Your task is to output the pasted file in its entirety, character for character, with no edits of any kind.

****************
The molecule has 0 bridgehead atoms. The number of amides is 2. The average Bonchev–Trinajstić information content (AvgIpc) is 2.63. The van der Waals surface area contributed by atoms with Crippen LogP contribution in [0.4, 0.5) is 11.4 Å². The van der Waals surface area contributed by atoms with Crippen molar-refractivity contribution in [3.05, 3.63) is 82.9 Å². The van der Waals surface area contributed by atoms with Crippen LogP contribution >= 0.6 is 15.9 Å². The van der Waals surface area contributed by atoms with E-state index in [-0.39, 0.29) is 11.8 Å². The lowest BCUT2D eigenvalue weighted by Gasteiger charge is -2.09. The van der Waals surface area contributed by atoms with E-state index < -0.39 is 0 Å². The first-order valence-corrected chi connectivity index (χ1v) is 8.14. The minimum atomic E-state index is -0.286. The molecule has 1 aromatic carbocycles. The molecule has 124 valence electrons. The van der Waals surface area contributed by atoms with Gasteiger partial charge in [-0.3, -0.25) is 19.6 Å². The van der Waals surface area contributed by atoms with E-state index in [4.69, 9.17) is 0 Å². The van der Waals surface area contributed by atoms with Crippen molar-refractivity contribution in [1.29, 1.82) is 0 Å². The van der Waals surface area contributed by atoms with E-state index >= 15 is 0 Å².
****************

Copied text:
The molecule has 0 bridgehead atoms. The number of amides is 2. The average Bonchev–Trinajstić information content (AvgIpc) is 2.63. The van der Waals surface area contributed by atoms with Crippen LogP contribution in [0.4, 0.5) is 11.4 Å². The van der Waals surface area contributed by atoms with Crippen molar-refractivity contribution in [3.05, 3.63) is 82.9 Å². The van der Waals surface area contributed by atoms with Crippen LogP contribution >= 0.6 is 15.9 Å². The van der Waals surface area contributed by atoms with E-state index in [-0.39, 0.29) is 11.8 Å². The lowest BCUT2D eigenvalue weighted by Gasteiger charge is -2.09. The van der Waals surface area contributed by atoms with E-state index < -0.39 is 0 Å². The first-order valence-corrected chi connectivity index (χ1v) is 8.14. The minimum atomic E-state index is -0.286. The molecule has 1 aromatic carbocycles. The molecule has 124 valence electrons. The van der Waals surface area contributed by atoms with Gasteiger partial charge in [-0.3, -0.25) is 19.6 Å². The van der Waals surface area contributed by atoms with E-state index in [4.69, 9.17) is 0 Å². The van der Waals surface area contributed by atoms with Crippen molar-refractivity contribution in [1.29, 1.82) is 0 Å². The van der Waals surface area contributed by atoms with E-state index >= 15 is 0 Å².